My husband knows I want a divorce due to "no fault" grounds on both parts. He does also just refuses to be the one to file. He wants to not live together anymore, and neither do I. He and I argue alot which is why I want a divorce, and I have agreed to be the one to leave our home to him and move out of state. My family lives out of state which is where the children and I would be leaving to. I need to leave him asap due to our conflicting ways. Can I do so without getting in trouble even without a legal separation or divorce?
Please see previous response.
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Mr. Scholl already answered as far as leaving the state. I want to address your "no fault" issue. There is no "no fault" divorce in arkansas. The only ground that doesn't involve fault is separation for at least 18 months prior to filing, but that is not available to you since your question says you still live together. To get divorced, the one who files must show the other party is at fault. There are specifically delineated grounds for divorce in Arkansas and you must meet one of those. You should talk to a family law attorney to learn your rights and obligations.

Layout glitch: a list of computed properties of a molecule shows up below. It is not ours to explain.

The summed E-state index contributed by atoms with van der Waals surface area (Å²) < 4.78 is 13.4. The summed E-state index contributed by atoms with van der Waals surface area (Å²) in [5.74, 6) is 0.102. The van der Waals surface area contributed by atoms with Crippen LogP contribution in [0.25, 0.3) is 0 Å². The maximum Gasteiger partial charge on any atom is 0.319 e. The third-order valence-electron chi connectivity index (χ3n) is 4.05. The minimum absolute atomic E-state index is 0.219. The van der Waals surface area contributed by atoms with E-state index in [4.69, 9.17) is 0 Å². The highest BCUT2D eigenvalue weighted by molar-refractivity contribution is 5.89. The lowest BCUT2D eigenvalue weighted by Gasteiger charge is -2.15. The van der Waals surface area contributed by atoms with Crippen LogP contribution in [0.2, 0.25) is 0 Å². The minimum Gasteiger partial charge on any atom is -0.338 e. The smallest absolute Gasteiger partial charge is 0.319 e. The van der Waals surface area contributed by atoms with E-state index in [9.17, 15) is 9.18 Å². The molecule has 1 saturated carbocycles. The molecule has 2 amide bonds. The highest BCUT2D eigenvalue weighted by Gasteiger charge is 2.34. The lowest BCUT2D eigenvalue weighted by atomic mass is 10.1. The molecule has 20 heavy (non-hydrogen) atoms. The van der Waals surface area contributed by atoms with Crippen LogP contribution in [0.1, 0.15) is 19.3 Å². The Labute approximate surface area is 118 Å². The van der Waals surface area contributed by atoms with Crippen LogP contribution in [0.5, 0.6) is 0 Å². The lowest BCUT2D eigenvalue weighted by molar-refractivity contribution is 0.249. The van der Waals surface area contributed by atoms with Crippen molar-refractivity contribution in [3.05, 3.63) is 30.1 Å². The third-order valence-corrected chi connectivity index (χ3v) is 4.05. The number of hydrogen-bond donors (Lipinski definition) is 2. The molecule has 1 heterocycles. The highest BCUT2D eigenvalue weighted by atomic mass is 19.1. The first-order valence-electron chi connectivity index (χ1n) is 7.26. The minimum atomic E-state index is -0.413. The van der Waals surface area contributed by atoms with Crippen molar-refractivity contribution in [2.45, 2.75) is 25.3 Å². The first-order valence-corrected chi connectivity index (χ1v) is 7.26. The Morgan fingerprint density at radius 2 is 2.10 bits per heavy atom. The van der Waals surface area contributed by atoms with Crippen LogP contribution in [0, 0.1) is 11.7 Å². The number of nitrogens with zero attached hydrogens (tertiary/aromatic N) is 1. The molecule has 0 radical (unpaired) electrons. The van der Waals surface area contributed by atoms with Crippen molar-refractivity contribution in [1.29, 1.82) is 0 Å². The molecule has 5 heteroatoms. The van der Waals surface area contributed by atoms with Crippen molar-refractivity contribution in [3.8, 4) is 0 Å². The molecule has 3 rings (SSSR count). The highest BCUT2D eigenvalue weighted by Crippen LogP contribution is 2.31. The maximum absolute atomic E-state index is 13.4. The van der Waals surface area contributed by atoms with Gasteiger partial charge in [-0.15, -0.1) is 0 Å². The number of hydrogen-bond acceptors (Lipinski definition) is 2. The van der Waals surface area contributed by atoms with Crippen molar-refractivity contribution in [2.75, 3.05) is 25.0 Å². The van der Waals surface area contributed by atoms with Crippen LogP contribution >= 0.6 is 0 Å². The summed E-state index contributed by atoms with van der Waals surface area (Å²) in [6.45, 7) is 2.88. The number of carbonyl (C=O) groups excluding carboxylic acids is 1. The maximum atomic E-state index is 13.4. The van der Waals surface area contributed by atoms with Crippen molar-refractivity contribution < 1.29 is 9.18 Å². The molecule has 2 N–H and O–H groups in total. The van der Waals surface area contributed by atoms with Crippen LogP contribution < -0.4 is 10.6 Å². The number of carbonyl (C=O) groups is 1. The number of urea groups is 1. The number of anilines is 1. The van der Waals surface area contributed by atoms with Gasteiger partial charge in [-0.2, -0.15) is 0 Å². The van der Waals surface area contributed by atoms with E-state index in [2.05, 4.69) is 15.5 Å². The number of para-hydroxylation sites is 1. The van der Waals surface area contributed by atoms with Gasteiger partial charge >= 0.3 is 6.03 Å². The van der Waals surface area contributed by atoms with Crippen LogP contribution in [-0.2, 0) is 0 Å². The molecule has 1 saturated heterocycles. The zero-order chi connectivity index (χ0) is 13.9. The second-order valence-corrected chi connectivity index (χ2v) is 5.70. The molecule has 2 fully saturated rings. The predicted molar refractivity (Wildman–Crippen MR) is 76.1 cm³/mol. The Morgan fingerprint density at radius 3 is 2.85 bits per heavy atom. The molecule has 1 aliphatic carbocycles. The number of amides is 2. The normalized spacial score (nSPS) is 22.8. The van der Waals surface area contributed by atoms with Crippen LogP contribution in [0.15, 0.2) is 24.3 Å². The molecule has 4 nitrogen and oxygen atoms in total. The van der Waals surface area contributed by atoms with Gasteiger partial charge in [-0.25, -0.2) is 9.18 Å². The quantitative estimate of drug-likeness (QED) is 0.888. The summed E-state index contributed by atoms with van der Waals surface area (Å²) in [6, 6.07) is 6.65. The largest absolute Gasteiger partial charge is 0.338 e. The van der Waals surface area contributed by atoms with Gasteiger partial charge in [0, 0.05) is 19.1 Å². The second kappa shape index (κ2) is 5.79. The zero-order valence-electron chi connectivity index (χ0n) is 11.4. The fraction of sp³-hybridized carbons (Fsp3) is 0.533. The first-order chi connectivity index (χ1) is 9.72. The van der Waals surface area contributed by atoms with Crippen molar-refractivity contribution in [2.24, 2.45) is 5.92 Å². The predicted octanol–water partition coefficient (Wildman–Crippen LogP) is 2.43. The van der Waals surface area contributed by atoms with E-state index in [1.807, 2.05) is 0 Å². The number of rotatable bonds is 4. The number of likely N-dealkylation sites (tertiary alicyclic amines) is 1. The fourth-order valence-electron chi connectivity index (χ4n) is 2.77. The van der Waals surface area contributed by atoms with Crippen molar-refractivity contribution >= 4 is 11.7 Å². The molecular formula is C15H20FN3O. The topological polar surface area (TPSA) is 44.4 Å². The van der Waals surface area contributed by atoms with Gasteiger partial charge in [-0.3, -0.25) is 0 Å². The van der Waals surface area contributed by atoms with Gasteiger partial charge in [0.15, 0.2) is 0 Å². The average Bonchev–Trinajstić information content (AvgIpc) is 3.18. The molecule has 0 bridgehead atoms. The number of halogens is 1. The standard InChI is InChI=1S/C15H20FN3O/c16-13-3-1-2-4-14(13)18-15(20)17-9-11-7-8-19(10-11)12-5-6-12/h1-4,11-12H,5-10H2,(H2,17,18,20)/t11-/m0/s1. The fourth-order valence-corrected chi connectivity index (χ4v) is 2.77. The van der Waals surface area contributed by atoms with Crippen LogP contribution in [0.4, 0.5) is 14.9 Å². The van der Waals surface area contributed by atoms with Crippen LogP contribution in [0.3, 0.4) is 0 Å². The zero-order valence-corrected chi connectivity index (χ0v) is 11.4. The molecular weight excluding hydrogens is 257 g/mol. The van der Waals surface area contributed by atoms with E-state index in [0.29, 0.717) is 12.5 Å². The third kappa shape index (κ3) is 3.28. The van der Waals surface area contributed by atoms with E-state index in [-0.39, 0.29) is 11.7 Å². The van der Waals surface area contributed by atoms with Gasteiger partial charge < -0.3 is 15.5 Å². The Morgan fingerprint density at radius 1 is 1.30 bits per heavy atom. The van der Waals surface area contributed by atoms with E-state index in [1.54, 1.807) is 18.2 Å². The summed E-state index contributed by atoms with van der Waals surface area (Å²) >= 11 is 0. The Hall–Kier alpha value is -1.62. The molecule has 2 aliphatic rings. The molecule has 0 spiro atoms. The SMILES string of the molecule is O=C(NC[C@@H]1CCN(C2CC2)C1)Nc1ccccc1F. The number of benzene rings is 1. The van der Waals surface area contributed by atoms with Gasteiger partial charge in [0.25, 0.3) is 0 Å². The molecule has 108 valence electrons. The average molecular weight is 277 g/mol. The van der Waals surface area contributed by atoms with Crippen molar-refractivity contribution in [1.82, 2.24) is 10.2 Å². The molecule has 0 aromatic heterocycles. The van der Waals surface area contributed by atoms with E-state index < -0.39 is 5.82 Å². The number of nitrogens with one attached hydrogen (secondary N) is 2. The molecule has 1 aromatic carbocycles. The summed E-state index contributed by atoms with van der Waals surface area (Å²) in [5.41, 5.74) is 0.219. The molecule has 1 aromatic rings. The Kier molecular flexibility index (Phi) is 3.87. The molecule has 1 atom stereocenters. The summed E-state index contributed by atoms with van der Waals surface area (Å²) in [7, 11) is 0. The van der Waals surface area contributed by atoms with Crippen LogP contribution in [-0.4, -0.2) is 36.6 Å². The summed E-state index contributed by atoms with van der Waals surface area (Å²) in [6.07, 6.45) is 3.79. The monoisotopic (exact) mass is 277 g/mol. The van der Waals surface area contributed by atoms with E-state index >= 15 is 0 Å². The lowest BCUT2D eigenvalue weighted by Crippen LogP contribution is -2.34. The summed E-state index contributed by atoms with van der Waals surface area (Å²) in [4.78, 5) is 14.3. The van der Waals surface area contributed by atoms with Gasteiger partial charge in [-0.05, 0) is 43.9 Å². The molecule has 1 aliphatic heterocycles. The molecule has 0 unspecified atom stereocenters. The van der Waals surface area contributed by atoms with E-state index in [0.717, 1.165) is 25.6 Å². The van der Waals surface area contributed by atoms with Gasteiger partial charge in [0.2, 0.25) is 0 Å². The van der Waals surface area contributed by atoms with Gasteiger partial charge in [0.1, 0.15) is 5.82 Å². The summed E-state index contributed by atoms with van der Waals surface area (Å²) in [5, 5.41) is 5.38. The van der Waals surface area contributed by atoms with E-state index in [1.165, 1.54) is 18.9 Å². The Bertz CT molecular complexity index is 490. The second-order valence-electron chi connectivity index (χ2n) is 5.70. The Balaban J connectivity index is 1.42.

No attorney-client relationship is established with this answer. It is not to be considered legal advice, but is merely given to point you in the right direction and give you a general answer as to the law regarding the question you have asked.
Your question raises several points. First of all, there is no such thing as a "no fault" divorce in Arkansas. You must have grounds for divorce. Secondly, both you and your husband have equal right or authority over your children until you have filed for divorce. That means either one of you can take the children out of state. However, once you have filed for divorce there is a standing order that goes into effect that may effect whether you can take the children out of state. Standing orders vary by county, so you need to consult a family law attorney who practices in your county. And finally, you cannot get a divorce in Arkansas unless you are a resident at the time of filing. And if you wait to file until after you move, you will have to live in your new state for a bit to establish jurisdiction. When children are involved, the children must reside in the new state for six months before that state has jurisdiction. Your situation has the potential for some problems so you need to talk to an experienced family law attorney.